Propylene glycol has proven to be an effective treatment for seborrheic dermatitis of the scalp,[23][25] which often presents as dandruff in adolescents and adults.[26]

In a double-blind, controlled study of 39 patients, 16 out of 18 (89%) patients treated with a solution containing 15% propylene glycol, 50% ethanol and 35% water showed healing, compared to 6 out of 19 (32%) patients treated with 50% ethanol and 50% water. The number of M. furfur organisms was reduced significantly after treatment with the solution containing propylene glycol, but not with the other solution, indicating that propylene glycol's antifungal effect was responsible for the healing.[27] 2 other double-blind and placebo-controlled studies likewise found that topical solutions of urea, lactic acid and propylene glycol led to clinically meaningful improvements in seborrheic dermatitis endpoints.[28]

Propylene glycol's moisturizing properties also make it useful in improving atopic dermatitis, which is characterized by dry skin. Propyless, a commercially available lotion based on propylene glycol, was at least as effective as Fenuril, a commercial cream based on urea and sodium chloride, in alleviating the cutaneous symptoms of atopic dermatitis in 55 patients enrolled in a randomized, single-blind comparative study.[12]

3.4 Treatment of ichthyosis

Mixtures of propylene glycol and water are very effective in treating ichthyosis when applied under occlusive dressings,[29][30] and is even more effective at removing its keratolytic scales with the addition of salicylic acid to the formulation.[31] The commercial cream Locobase Repair, which contains 20% propylene glycol + 5% lactic acid, was superior to 3 other cream formulations in improving lamellar ichthyosis in 20 patients. It reduced xerosis, scaling and skin roughness, and improved skin hydration. It also produced the most rapid effect, with a response rate of 63% after 4 weeks.[32]

3.5 Other effects and uses

One study has suggested that the addition of propylene glycol can increase the capacity of chemical sunscreening agents to protect against UVB irradiation in both non-photosensitive subjects and patients suffering from a variety of photodermatoses.[33]

Another study revealed that propylene glycol inhibited the activity of stratum corneum aspartic proteinases, which may serve as a marker for skin aging or for certain skin disorders.[34]

Propylene glycol is also used to stabilize formulations. It helps prevent the aggregation of titanium dioxide nanoparticles, maintaining them in a monodispersed state,[35] enhances the physical stability of nanostructured lipid carriers (NLC) formulations,[15][36] and inhibited the decomposition of deoxyarbutin when used together with glycerin as the inner hydrophilic phase of anhydrous emulsions.[37]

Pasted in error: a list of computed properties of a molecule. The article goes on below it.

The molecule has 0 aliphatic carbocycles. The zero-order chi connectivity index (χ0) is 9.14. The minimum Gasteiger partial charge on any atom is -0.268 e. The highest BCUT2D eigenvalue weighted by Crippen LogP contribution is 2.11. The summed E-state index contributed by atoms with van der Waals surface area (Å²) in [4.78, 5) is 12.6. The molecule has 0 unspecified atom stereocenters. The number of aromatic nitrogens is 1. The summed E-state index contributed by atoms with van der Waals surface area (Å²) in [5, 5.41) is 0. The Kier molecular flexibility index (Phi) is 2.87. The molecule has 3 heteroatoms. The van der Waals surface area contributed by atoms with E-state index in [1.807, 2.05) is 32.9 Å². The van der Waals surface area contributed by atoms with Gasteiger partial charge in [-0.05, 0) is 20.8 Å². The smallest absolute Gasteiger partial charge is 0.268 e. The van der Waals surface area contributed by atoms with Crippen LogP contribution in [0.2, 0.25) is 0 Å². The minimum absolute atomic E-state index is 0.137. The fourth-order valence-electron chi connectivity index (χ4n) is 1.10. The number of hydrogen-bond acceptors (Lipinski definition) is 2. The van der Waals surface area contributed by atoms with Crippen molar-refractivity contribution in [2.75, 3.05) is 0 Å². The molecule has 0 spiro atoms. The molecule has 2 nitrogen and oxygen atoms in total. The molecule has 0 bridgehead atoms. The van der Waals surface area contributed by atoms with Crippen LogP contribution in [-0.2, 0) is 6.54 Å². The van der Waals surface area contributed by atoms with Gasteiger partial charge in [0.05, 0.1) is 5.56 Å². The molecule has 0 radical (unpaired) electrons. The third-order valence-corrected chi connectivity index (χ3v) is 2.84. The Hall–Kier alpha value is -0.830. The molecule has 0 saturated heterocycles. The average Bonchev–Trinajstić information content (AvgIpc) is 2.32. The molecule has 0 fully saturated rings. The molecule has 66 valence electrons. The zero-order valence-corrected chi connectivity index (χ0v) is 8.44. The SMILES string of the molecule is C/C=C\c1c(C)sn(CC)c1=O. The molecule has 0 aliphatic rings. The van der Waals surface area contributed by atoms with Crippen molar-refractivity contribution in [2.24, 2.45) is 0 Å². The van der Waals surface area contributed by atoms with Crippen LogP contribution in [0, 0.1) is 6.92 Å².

4. Safety

Propylene glycol and polypropylene glycols, the polymers of propylene glycol were originally reviewed by the Cosmetic Ingredient Review Expert Panel in 1994 and found to be safe for use in cosmetic products at concentrations up to 50%.[38] In 2012, a re-review determined that concentrations up to 73% are safe and do not present a sensitization risk.[1]

4.1 Cytotoxicity

Propylene glycol is moderately cytotoxic to human fibroblasts and keratinocytes. Its IC₅₀ value for proliferation inhibition was 280 mM for fibroblasts and 85 mM for keratinocytes. It also inhibited collagen contraction by fibroblasts with an IC₅₀ of 180 mM, caused keratinocytes and fibroblasts to undergo changes in cell shape, and induced irreversible cell damage in both cultures at a concentration of 660 mM.[39]

4.2 Adverse skin reactions

Propylene glycol is capable of producing both primary irritant skin reactions and allergic sensitization when applied topically,[40][41][42][43] though it appears to be only slightly irritating and the risk of sensitization is very low for uncompromised skin.[44] Some researchers have proposed classifying skin reactions to propylene glycol into 4 groups: irritant contact dermatitis, allergic contact dermatitis, non-immunologic contact urticaria, and subjective or sensory irritation.[45] Propylene glycol does not seem to be a photoallergen however, as it did not produce any photoallergic responses in a provocative photopatch test on 82 subjects with photoallergic contact dermatitis.[46]

Prospective studies and retrospective analyses of patch test data have found widely varying positive reaction rates, ranging from 0% to as high as 12.5%.[47][48] In North America, the positive reaction rate seems to have hovered around 3.5%,[49][50][51][52][53] though patch testing results from Mount Sinai Medical Center identified propylene glycol as an allergen in 7.8% of cases, making it one of the most frequent contact allergens.[54] In Europe, positive reactions rates to propylene glycol was 1% in Austria,[55] 0.4% in the Czech Republic,[56] 0.8% in Denmark[57] and 0% in Turkey.[47] Propylene glycol was also one of the top allergens in German children and adolescents.[58] At least part of the observed variance is probably due to differences in test protocols and concentrations.

There are numerous case reports of adverse skin reactions to propylene glycol.[59][60][61][62][63][64][65] Personal care products are known to be a common source of propylene glycol exposure leading to allergic or irritant contact dermatitis,[50] but contact allergy and contact dermatitis to propylene glycol can also arise due to its inclusion in topical medicines[66][67][68][69][70][71][72][73][74][75] ultrasonic gels[76][77] and ECG electrode gels.[78][79] There have also been isolated reports of contact sensitivity to propylene glycol in a lubricant jelly[80] and in an antiperspirant.[81] Avoidance of propylgene glycol-containing products can lead to improvement of contact dermatitis.[82][83]